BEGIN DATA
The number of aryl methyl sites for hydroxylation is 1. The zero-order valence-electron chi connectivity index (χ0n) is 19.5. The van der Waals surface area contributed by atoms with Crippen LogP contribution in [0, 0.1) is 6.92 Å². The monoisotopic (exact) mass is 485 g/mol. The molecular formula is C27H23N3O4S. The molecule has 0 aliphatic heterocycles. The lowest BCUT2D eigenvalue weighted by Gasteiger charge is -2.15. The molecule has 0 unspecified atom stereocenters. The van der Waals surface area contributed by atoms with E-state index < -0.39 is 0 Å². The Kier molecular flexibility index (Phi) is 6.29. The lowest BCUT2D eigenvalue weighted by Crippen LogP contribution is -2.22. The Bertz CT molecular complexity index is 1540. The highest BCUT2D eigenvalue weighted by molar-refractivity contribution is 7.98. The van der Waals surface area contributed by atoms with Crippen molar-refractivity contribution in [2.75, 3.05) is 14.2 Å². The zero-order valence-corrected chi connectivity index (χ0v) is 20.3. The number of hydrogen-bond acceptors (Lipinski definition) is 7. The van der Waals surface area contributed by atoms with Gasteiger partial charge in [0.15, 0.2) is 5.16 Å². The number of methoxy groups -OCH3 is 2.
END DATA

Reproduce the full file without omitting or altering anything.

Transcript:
The number of aryl methyl sites for hydroxylation is 1. The zero-order valence-electron chi connectivity index (χ0n) is 19.5. The van der Waals surface area contributed by atoms with Crippen LogP contribution in [0, 0.1) is 6.92 Å². The monoisotopic (exact) mass is 485 g/mol. The molecular formula is C27H23N3O4S. The molecule has 0 aliphatic heterocycles. The lowest BCUT2D eigenvalue weighted by Gasteiger charge is -2.15. The molecule has 0 unspecified atom stereocenters. The van der Waals surface area contributed by atoms with E-state index < -0.39 is 0 Å². The Kier molecular flexibility index (Phi) is 6.29. The lowest BCUT2D eigenvalue weighted by Crippen LogP contribution is -2.22. The Bertz CT molecular complexity index is 1540. The highest BCUT2D eigenvalue weighted by molar-refractivity contribution is 7.98. The van der Waals surface area contributed by atoms with Crippen molar-refractivity contribution in [2.75, 3.05) is 14.2 Å². The zero-order valence-corrected chi connectivity index (χ0v) is 20.3. The number of hydrogen-bond acceptors (Lipinski definition) is 7. The van der Waals surface area contributed by atoms with Gasteiger partial charge in [0.15, 0.2) is 5.16 Å². The number of methoxy groups -OCH3 is 2.